were not increased among heart failure patients despite the relatively complete ascertainment of such fractures in this data system.44
The other major factor in fracture etiology is trauma, especially falls. Distal forearm fractures are almost always due to falls, but such falls typically occur when relatively healthy people fall forward onto an outstretched arm.22,45
Forearm fractures were not increased among heart failure patients either. Conversely, falls leading to hip fractures, which were associated with heart failure, occur more often in frail individuals who fall over backwards or to the side and land on the hip.22,46
Given the excess burden of frailty among patients with heart failure,47,48
an important clinical implication of the present data is the need to focus on preventing falls in the heart failure population. Indeed, it was recently pointed out that falling rather than osteoporosis is the strongest single risk factor for fractures in the elderly, a risk that may be reduced by up to 50% by appropriate intervention.49
Some limitations of our study should be acknowledged to aid in data interpretation. As in any observational study, the observed associations could reflect residual confounding due to unmeasured variables or under-ascertainment of measured factors by medical record review. Data on the use of pharmacological treatments possibly related to fracture risk, such as bisphosphonates, corticosteroids, and specific diuretic agents, were not available, and measurements of BMD or biochemical markers of bone turnover were not routinely performed so the role of bone loss in fracture risk could not be examined. Moreover, we could not directly evaluate the many potential pathophysiologic mechanisms that might account for an association between heart failure and hip fracture. Lastly, since the study population was mainly white, these data need replication in other racial and ethnic groups.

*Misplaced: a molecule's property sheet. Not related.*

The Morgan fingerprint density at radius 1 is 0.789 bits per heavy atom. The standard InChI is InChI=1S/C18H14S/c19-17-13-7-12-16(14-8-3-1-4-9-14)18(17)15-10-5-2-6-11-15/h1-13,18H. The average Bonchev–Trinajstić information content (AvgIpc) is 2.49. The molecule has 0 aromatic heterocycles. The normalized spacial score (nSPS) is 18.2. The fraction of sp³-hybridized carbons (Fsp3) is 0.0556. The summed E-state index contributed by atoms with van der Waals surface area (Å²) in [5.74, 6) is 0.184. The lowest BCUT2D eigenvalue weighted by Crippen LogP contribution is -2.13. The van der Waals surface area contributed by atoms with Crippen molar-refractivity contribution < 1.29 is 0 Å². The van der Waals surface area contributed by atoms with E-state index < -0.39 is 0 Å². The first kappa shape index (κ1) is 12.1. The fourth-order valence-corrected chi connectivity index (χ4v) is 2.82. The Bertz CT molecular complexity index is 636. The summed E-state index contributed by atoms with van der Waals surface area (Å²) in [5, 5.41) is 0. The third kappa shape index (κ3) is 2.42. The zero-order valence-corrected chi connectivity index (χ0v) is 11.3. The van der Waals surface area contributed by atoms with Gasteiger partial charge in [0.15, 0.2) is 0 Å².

The present investigation also has several strengths. We capitalized on the comprehensive data resources of the Rochester Epidemiology Project to examine osteoporotic fractures occurring before and after heart failure. We report on a large, population-based inception cohort registered at the time their heart failure was first confirmed by standardized criteria.32
The controls were randomly selected from an enumeration of the Olmsted County population, and therefore should have been representative of community residents generally.29
Furthermore, the clinical characteristics were recorded prior to any knowledge of resulting fracture outcomes, which were documented in the detailed inpatient and outpatient medical records that spanned each subject's entire period of residency in the community. Finally, fracture ascertainment should be nearly complete since the vast majority come to medical attention either directly or indirectly.44
In conclusion, we found that prior fracture is associated with heart failure at least as strongly as heart failure is associated with subsequent fracture. In both instances, the increased risk is driven by hip fractures rather than other types of fractures. Hip fracture commonly results from falls in frail individuals, suggesting that fracture prevention in elderly patients with heart failure should aim more directly at reducing falls.